View a list of common interview questions. 
  • Come up with a few questions that you will ask your potential employer.
    During the interview your interviewer will more than likely ask if you have any questions for them. Have a few questions ready to ask them about the job, the company, or what they like about the position they are in. Taking advantage of this opportunity will show them that you are interested in the job they are offering and the company they work for. 
    View a list of suggested questions to ask the interviewer. 
  • Revise your social media posts and information.
    Take a look through your facebook, twitter, myspace, instagram etc. Be very careful about the pictures and posts you choose to share with the public. These are a reflection of you as a person and can make an impression (good or bad) on a potential employer. The person you interview with may take into account your social media information when deciding whether or not to hire you.

The big day

Make sure you arrive at least a few minutes before your scheduled interview time. Most jobs require you to be punctual and have good time management skills. Arriving early shows that you are prepared and responsible. Avoid rushing for your own sanity…this will help you reduce any extra stress or anxiety you are experiencing on this day. Remember things may not always go as planned… you want to leave extra time in case you get lost, hit unexpected traffic, or if you have to run back home for something you’ve forgotten.

Act Professional. Take a deep breath and start with a strong handshake and make eye contact. Throughout the interview you should smile and check your posture from time to time.  Make sure you thank the interviewer for their time and ask for a business card at the end of the session.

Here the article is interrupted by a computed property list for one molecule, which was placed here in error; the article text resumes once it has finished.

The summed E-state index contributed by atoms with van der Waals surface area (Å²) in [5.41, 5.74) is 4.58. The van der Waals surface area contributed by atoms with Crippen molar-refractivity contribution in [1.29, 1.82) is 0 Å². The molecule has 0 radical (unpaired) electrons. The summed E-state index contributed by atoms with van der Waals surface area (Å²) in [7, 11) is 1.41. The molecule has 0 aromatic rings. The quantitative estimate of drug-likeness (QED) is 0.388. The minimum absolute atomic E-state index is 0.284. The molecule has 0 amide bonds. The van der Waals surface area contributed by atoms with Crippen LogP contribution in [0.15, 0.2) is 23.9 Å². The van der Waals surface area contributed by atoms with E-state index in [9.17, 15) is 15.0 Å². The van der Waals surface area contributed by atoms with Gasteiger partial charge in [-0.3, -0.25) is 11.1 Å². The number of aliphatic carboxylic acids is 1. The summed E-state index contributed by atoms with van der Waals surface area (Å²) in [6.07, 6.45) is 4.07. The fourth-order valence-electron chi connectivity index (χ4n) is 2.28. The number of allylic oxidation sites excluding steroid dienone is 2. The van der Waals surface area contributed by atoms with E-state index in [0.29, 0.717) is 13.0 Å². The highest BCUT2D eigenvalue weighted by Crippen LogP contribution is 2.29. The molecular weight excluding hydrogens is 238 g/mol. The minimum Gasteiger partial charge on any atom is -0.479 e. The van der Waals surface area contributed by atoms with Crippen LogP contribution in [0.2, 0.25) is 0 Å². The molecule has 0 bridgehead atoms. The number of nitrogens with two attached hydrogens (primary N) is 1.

Create thoughtful answers. Time to dip into your practiced answers. Take your time when answering questions. If you are nervous you may be inclined to speak at a faster rate, increasing the chance that you may stumble over your words. When at a loss for how to answer a question, create an answer that focuses on your positive attributes and willingness to learn. 

Be Confident! You have prepared and are ready for this interview! Be yourself and be ready to talk positively about your skills and experiences. One of the best ways to project confidence is to make sure you speak loud enough!

Post interview

Write a Thank You Note. To help you stand out amongst other applicants write a quick thank you note or email and send it to the person that interviewed you.

Follow up and check on your status. If you have not heard from the employer by the time they allotted to get back to you, call or email to inquire about this. State that you are checking in to see if there had been any updates in their hiring process. This can show that you are very interested in the job.

Keep your options open. During this waiting time continue to interview for other potential jobs.  There is no guarantee that you will land a job on your first interview. It is good to have a few back up plans. After all, you’ve survived your first interview and now you know what to expect.